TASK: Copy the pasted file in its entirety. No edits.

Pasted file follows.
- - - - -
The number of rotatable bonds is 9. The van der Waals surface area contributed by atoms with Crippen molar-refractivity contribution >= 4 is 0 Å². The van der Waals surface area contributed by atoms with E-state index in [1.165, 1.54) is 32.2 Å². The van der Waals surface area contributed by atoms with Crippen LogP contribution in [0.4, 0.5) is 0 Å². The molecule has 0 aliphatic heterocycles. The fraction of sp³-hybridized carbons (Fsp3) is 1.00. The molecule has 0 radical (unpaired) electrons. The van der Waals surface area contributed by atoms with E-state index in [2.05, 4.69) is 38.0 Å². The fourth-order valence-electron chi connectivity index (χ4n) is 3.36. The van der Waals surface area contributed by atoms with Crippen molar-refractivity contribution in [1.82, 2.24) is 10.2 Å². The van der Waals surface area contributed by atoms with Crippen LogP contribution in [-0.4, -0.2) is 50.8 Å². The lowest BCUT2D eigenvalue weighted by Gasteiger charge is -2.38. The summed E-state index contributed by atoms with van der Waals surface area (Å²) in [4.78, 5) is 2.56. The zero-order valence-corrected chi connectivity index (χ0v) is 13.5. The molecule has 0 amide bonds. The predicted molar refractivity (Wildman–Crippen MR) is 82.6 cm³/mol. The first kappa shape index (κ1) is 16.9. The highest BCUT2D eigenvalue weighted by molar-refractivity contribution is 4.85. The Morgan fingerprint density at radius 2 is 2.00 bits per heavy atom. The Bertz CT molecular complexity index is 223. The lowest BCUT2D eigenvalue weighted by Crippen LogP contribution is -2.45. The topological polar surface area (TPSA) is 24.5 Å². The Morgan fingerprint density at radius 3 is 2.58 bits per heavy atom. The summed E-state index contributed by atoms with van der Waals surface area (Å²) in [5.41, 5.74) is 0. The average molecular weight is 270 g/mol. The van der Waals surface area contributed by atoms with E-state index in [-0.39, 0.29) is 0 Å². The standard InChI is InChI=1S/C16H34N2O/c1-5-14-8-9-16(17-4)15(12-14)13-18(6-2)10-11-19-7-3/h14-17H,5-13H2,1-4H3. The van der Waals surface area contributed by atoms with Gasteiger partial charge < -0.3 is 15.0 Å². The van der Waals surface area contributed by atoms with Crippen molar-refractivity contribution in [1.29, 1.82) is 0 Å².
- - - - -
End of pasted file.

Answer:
The number of rotatable bonds is 9. The van der Waals surface area contributed by atoms with Crippen molar-refractivity contribution >= 4 is 0 Å². The van der Waals surface area contributed by atoms with E-state index in [1.165, 1.54) is 32.2 Å². The van der Waals surface area contributed by atoms with Crippen LogP contribution in [0.4, 0.5) is 0 Å². The molecule has 0 aliphatic heterocycles. The fraction of sp³-hybridized carbons (Fsp3) is 1.00. The molecule has 0 radical (unpaired) electrons. The van der Waals surface area contributed by atoms with E-state index in [2.05, 4.69) is 38.0 Å². The fourth-order valence-electron chi connectivity index (χ4n) is 3.36. The van der Waals surface area contributed by atoms with Crippen molar-refractivity contribution in [1.82, 2.24) is 10.2 Å². The van der Waals surface area contributed by atoms with Crippen LogP contribution in [-0.4, -0.2) is 50.8 Å². The lowest BCUT2D eigenvalue weighted by Gasteiger charge is -2.38. The summed E-state index contributed by atoms with van der Waals surface area (Å²) in [4.78, 5) is 2.56. The zero-order valence-corrected chi connectivity index (χ0v) is 13.5. The molecule has 0 amide bonds. The predicted molar refractivity (Wildman–Crippen MR) is 82.6 cm³/mol. The first kappa shape index (κ1) is 16.9. The highest BCUT2D eigenvalue weighted by molar-refractivity contribution is 4.85. The Morgan fingerprint density at radius 2 is 2.00 bits per heavy atom. The Bertz CT molecular complexity index is 223. The lowest BCUT2D eigenvalue weighted by Crippen LogP contribution is -2.45. The topological polar surface area (TPSA) is 24.5 Å². The Morgan fingerprint density at radius 3 is 2.58 bits per heavy atom. The summed E-state index contributed by atoms with van der Waals surface area (Å²) in [5.41, 5.74) is 0. The average molecular weight is 270 g/mol. The van der Waals surface area contributed by atoms with E-state index in [-0.39, 0.29) is 0 Å². The standard InChI is InChI=1S/C16H34N2O/c1-5-14-8-9-16(17-4)15(12-14)13-18(6-2)10-11-19-7-3/h14-17H,5-13H2,1-4H3. The van der Waals surface area contributed by atoms with Gasteiger partial charge < -0.3 is 15.0 Å². The van der Waals surface area contributed by atoms with Crippen molar-refractivity contribution in [1.29, 1.82) is 0 Å².